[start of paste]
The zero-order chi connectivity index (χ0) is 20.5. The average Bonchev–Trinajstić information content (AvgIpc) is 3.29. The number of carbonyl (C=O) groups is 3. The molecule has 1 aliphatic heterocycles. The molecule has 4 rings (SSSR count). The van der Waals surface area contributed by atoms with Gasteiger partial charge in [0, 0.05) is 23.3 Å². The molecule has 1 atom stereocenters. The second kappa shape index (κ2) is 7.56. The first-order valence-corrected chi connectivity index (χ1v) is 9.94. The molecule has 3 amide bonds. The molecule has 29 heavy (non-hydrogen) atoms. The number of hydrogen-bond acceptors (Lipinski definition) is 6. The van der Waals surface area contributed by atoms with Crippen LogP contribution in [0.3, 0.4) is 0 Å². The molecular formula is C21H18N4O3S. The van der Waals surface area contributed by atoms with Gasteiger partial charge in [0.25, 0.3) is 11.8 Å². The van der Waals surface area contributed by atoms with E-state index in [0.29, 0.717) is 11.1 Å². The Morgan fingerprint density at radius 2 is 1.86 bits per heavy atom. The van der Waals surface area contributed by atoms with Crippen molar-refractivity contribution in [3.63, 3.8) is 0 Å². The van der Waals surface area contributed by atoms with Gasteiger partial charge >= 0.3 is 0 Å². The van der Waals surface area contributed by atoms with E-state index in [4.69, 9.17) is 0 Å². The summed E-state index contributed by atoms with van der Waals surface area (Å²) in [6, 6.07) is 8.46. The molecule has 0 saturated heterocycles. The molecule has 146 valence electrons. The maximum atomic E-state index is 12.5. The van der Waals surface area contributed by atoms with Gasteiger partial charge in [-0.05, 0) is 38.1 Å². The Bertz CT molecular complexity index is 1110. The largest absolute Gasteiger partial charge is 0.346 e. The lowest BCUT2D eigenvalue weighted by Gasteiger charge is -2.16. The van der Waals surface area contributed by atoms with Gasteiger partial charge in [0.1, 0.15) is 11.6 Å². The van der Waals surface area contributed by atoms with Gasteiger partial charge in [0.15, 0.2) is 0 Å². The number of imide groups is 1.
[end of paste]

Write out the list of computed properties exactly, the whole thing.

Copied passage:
The zero-order chi connectivity index (χ0) is 20.5. The average Bonchev–Trinajstić information content (AvgIpc) is 3.29. The number of carbonyl (C=O) groups is 3. The molecule has 1 aliphatic heterocycles. The molecule has 4 rings (SSSR count). The van der Waals surface area contributed by atoms with Gasteiger partial charge in [0, 0.05) is 23.3 Å². The molecule has 1 atom stereocenters. The second kappa shape index (κ2) is 7.56. The first-order valence-corrected chi connectivity index (χ1v) is 9.94. The molecule has 3 amide bonds. The molecule has 29 heavy (non-hydrogen) atoms. The number of hydrogen-bond acceptors (Lipinski definition) is 6. The van der Waals surface area contributed by atoms with Crippen LogP contribution in [0.3, 0.4) is 0 Å². The molecular formula is C21H18N4O3S. The van der Waals surface area contributed by atoms with Gasteiger partial charge in [0.25, 0.3) is 11.8 Å². The van der Waals surface area contributed by atoms with E-state index in [0.29, 0.717) is 11.1 Å². The Morgan fingerprint density at radius 2 is 1.86 bits per heavy atom. The van der Waals surface area contributed by atoms with Crippen molar-refractivity contribution in [3.63, 3.8) is 0 Å². The van der Waals surface area contributed by atoms with Gasteiger partial charge >= 0.3 is 0 Å². The van der Waals surface area contributed by atoms with E-state index in [4.69, 9.17) is 0 Å². The summed E-state index contributed by atoms with van der Waals surface area (Å²) in [6, 6.07) is 8.46. The molecule has 0 saturated heterocycles. The molecule has 146 valence electrons. The maximum atomic E-state index is 12.5. The van der Waals surface area contributed by atoms with Gasteiger partial charge in [-0.05, 0) is 38.1 Å². The Bertz CT molecular complexity index is 1110. The largest absolute Gasteiger partial charge is 0.346 e. The lowest BCUT2D eigenvalue weighted by Gasteiger charge is -2.16. The van der Waals surface area contributed by atoms with Gasteiger partial charge in [0.1, 0.15) is 11.6 Å². The van der Waals surface area contributed by atoms with Gasteiger partial charge in [0.15, 0.2) is 0 Å². The number of imide groups is 1.